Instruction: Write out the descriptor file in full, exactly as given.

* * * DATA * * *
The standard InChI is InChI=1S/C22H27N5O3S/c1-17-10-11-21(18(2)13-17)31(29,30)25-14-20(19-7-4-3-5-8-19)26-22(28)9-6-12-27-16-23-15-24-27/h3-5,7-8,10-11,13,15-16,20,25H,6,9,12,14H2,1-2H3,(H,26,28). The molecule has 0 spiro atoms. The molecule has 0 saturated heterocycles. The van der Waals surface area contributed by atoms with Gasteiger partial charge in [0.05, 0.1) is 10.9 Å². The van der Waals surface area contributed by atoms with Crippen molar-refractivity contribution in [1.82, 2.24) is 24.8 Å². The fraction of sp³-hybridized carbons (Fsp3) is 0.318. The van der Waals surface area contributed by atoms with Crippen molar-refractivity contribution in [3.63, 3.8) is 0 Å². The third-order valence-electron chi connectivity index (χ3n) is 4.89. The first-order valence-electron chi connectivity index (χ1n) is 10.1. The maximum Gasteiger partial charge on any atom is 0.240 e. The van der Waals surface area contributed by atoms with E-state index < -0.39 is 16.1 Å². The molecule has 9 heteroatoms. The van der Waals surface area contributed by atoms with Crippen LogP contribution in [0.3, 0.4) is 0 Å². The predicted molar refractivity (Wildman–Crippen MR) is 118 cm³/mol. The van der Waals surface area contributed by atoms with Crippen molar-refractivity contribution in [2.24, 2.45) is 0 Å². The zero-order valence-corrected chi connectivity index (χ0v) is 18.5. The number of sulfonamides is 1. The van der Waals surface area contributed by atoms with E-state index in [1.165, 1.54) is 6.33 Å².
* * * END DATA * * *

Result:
The standard InChI is InChI=1S/C22H27N5O3S/c1-17-10-11-21(18(2)13-17)31(29,30)25-14-20(19-7-4-3-5-8-19)26-22(28)9-6-12-27-16-23-15-24-27/h3-5,7-8,10-11,13,15-16,20,25H,6,9,12,14H2,1-2H3,(H,26,28). The molecule has 0 spiro atoms. The molecule has 0 saturated heterocycles. The van der Waals surface area contributed by atoms with Gasteiger partial charge in [0.05, 0.1) is 10.9 Å². The van der Waals surface area contributed by atoms with Crippen molar-refractivity contribution in [1.82, 2.24) is 24.8 Å². The fraction of sp³-hybridized carbons (Fsp3) is 0.318. The van der Waals surface area contributed by atoms with Crippen molar-refractivity contribution in [3.63, 3.8) is 0 Å². The third-order valence-electron chi connectivity index (χ3n) is 4.89. The first-order valence-electron chi connectivity index (χ1n) is 10.1. The maximum Gasteiger partial charge on any atom is 0.240 e. The van der Waals surface area contributed by atoms with E-state index < -0.39 is 16.1 Å². The molecule has 9 heteroatoms. The van der Waals surface area contributed by atoms with Crippen LogP contribution in [0.3, 0.4) is 0 Å². The predicted molar refractivity (Wildman–Crippen MR) is 118 cm³/mol. The van der Waals surface area contributed by atoms with Crippen molar-refractivity contribution in [2.24, 2.45) is 0 Å². The zero-order valence-corrected chi connectivity index (χ0v) is 18.5. The number of sulfonamides is 1. The van der Waals surface area contributed by atoms with E-state index in [1.165, 1.54) is 6.33 Å².